Social Question

mattbrowne's avatar

Inviting 15,000 people to your birthday party by mistake - How common are Facebook mishaps?

Asked by mattbrowne (31588points) June 4th, 2011

‘Around 1600 people were cleared from the streets of a quiet Hamburg neighborhood on Friday, June 3, after police had cordoned off a house where a 16-year-old German girl had wanted to celebrate her birthday with family and friends. The revelers outside – carrying posters saying “We love Thessa” – were celebrating the birthday, too, though they hadn’t been invited – at least not intentionally. The 16-year-old had posted an invitation to the party on the social networking site, Facebook, and accidentally listed the party as a public event.

After over 15,000 people responded confirming that they would attend the party, the 16-year-old attempted to correct the mistake by cancelling the party over the site. The cancellation was to no avail, however, and by early evening hundreds of young Germans from Hamburg and across Germany had already begun arriving. “It was a great party atmosphere,” said one visitor, Angelika. “It’s almost like a festival here.”

Some were even singing a song to the 16-year-old, the text of which had been disseminated over Facebook prior to the event. “Thessa, oh Thessa, we don’t know each other but it doesn’t matter we’re celebrating you and getting wasted.”

(...)’

http://www.dw-world.de/dw/article/0,,15131464,00.html

It seems there was just one wrong click. With tremendous consequences. How common is this? Do you know of other Facebook mishaps? Fluther mishaps? Should social networking sites include better safety mechanisms? Like: Do you really, really want to do this… (yes/no) ? Or something like that?

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5 Answers

flutherother's avatar

That would make sense. If it had happened in Syria 15 of them would have been dead by now.

Ladymia69's avatar

Just go to lamebook.com or facebook-fail sites to find out,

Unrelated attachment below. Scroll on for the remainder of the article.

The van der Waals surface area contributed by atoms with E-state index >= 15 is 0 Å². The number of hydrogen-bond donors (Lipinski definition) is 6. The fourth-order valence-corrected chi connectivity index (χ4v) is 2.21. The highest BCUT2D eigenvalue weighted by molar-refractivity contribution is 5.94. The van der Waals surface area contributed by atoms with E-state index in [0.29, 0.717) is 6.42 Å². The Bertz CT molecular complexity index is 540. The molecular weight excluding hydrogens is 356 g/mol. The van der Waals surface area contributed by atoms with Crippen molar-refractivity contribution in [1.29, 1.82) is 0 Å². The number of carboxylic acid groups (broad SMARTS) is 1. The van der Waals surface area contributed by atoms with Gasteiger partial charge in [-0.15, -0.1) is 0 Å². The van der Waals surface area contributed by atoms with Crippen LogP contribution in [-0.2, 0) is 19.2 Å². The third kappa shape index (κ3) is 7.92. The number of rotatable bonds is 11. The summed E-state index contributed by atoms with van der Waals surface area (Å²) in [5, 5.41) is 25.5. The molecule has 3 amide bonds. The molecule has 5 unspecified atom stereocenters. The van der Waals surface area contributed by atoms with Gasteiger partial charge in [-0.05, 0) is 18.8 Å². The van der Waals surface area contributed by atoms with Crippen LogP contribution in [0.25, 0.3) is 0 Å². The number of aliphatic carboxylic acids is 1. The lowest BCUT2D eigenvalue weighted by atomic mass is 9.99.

TheIntern55's avatar

I’ve heard alot of stories from people who accidentaly sent something innapropriate to their boss and got fired.

SavoirFaire's avatar

While Facebook mishaps are common, Facebook mishaps of this magnitude are not. Most people catch these mistakes fairly quickly. The problem here was that the girl didn’t realize she had made her birthday a public event until after 15,000 people responded.

Most functions probably don’t need a warning. If you embarrass yourself in front of friends and family, it’s probably nothing that you or someone else hasn’t done without the aid of technology. When making posts or pages that everyone in the world could potentially see, however, it might be a good idea.

“Do you really want to do this” wouldn’t be enough, though, since this girl—not realizing her mistake—probably would have just clicked “yes” and the same thing would have happened. Maybe something like “are you sure you want this post/page to be available to anyone using Facebook?” or a “are you sure you want to make this event open to anyone using Facebook?” would be better. The warning won’t be effective unless it let’s you know why you might not want to do what you are about to do.

mattbrowne's avatar

Great answers, thanks !

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